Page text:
“The Most Reluctant Convert” traces C.S. Lewis’s journey from atheism to Christianity
By Bliss Bowen
“A young man who wishes to remain a sound atheist cannot be too careful of his reading. There are traps everywhere … God is, if I may say it, very unscrupulous.” —C.S. Lewis, “Surprised By Joy: The Shape of My Early Life”
C.S. Lewis (1898-1963), author of the legendary children’s book series “The Chronicles of Narnia,” was one of the most widely renowned intellectuals and lay theologians of the 20th century. Yet the esteemed Oxford don who imbued his stories with Christian precepts was a staunch atheist by his teens. His wholly unexpected conversion to Christianity, and his fierce resistance to it, turns the plot of Max McLean’s “C.S. Lewis Onstage: The Most Reluctant Convert,” running at The Broad Stage through Sunday (July 21).
Since it is Belfast-born Clive Staples Lewis being dramatized center stage, the one-man play, based largely on Lewis’ 1955 autobiography “Surprised By Joy,” is neither anti-intellectual nor preachy. Rather, it tracks Lewis’ shifting worldview with wit and care, starting from his mother’s death of cancer when he was 9. Vicious trench warfare witnessed while serving in the British army during WWI fortified his opposition to religion, especially after he was wounded in the Battle of Arras and discharged. Onstage, McLean delivers Lewis’ grim wisecrack that, despite being frightened “all the time” in France, he “never sank so low as to pray.”
As McLean explains during an interview, Lewis concluded “that either there’s no god behind the universe, a god who’s indifferent to good and evil, or worse, an evil god.”
Yet Lewis’ formidable intellect compelled him to methodically question his rational objections to what he’d long considered a manmade salve to fear.
“He thought things through with such depth, and nothing got past him,” McLean says, noting that Lewis began to reject atheism when he recognized that “if materialism was true, our minds are nothing more than atoms colliding with cells.” To have everything be strictly the result of physics — as if “an explosion of a printing press would create the British museum” — was “unbelievable.”
“TMRC” tracks the evolution of Lewis’ thinking, including his idea that “paganism is the childhood religion” and an early opinion that the only religions “worth considering” were Christianity and Hinduism. McLean says he adapted 98% of the text from “Surprised By Joy” and personal letters from the time of Lewis’ mother’s death in 1908 through Christmas 1931, when he took communion in the Anglican church for the first time in 17 years, at age 32. The play is set after he became celebrated for spiritual books such as 1940’s “The Problem of Pain” and 1942’s “The Screwtape Letters,” and just before he published “The Lion, the Witch and the Wardrobe,” the first book in the “Narnia” chronicles.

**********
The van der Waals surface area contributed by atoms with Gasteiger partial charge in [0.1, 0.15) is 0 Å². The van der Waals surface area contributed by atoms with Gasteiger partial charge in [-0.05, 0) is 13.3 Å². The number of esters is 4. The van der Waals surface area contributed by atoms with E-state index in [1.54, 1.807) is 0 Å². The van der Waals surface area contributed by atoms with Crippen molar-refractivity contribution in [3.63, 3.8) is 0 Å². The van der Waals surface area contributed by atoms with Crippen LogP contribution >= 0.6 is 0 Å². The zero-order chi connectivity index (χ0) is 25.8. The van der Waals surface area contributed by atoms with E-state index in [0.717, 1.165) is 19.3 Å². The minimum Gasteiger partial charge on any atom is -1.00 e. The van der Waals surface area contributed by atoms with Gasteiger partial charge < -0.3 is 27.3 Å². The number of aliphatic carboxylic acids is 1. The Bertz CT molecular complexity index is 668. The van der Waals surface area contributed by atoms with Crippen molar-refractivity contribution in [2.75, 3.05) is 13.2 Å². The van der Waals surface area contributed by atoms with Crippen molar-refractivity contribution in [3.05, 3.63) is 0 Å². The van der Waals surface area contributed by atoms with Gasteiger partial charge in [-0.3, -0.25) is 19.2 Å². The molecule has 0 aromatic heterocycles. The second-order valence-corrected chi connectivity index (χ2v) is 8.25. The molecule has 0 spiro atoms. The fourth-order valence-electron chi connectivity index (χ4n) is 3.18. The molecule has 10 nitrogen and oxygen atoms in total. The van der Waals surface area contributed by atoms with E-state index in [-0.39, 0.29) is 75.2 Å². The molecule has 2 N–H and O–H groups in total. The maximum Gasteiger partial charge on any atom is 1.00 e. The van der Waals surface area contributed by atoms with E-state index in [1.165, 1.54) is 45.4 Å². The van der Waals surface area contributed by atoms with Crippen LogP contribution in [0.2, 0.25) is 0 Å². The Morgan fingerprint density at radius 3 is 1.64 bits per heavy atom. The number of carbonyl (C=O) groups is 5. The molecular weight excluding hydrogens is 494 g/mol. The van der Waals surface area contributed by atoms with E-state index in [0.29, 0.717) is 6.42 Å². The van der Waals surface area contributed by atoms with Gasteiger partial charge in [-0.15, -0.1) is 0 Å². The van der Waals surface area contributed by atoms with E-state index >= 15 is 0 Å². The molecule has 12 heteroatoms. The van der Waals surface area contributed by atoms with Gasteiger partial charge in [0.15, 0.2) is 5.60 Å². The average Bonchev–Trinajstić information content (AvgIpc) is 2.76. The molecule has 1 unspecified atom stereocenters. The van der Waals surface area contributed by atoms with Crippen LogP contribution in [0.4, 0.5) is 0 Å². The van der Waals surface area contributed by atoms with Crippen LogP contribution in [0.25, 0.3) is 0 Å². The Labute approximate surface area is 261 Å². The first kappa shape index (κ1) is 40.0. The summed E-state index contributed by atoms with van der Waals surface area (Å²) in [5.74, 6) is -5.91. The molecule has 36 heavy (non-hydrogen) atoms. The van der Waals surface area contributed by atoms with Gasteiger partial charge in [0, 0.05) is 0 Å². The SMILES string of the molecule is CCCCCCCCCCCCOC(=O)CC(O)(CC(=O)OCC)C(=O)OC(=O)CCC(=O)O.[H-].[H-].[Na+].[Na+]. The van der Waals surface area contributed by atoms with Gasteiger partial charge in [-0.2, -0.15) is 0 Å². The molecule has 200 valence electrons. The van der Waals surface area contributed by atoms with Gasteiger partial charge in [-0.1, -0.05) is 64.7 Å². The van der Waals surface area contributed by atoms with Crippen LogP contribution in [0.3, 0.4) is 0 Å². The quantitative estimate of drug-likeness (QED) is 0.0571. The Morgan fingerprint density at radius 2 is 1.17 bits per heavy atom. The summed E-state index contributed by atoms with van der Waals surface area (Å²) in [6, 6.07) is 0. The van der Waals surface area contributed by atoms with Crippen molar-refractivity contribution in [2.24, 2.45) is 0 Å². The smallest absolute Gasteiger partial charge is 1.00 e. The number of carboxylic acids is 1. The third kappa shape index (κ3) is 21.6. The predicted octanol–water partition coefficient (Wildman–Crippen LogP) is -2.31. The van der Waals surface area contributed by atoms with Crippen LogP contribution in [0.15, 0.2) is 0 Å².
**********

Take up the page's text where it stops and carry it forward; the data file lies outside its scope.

Interestingly, Lewis’ writings have grown in stature and popularity — thanks partly to his ability to sound like an erudite Everyman, albeit one blessed with extraordinary imagination. He was a literary academic, not a seminary-credentialed theologian like Thomas Merton (whom he admired) or Paul Tillich, yet he still connects with readers by approaching from a different direction.
“He engages the imagination,” McLean says. “That’s Lewis’ strength and the play’s strength. Lewis said the imagination is the organ of meaning and reason is the organ of truth. How I interpret that is, the imagination is the raw material of what we think about if we’re ever going to apply our rationality to any particular idea.
“He’s kind of become my guru. Because of his extraordinary wisdom and brilliance, and being perhaps one of the best-read literary minds of the 20th century, he’s become my spiritual guide that allows me to see the Christian faith in a far more imaginative, multilayered, provocative, convicting way.”
McLean, who says he has been touring with “The Most Reluctant Convert” since a 15-week run in New York in 2017, previously toured in two other productions based on Lewis classics, “The Screwtape Letters” and “The Great Divorce.” It’s an interesting period in American life to take such shows on the road. Religion does not influence the public square as it once did, and people often hear about Christianity in political contexts that misrepresent and contradict its core tenets.
“Religion is cultural … religious views do inform your other views,” McLean says, acknowledging the conflict. “But what tends to happen is, within your religious views are certain virtues that get lost in the heat of politics, so there’s no civility. There’s just rage.”
He likens the structure of “TMRC” to the late Hal Holbrook’s “Mark Twain Tonight!,” in that it presents “a mature man looking back on his youth.”
“It’s theater, so it has to entertain; if it doesn’t entertain, it doesn’t matter what else it does. But it’s very funny, very provocative, and the conviction, the insight really seeps through. I love what Harold Clurman said about theatre: ‘Make them laugh, and while their mouths are open pour truth in.’”
Performances continue at 7 p.m. Wednesday and Thursday, 8 p.m. Friday, 4 and 8 p.m. Saturday, and 3 p.m. Sunday (July 17 to 21) at The Broad Stage in Santa Monica, and are followed by a Q&A session. Tickets are $35 to $69 at (888) 294-1733 and thebroadstage.com.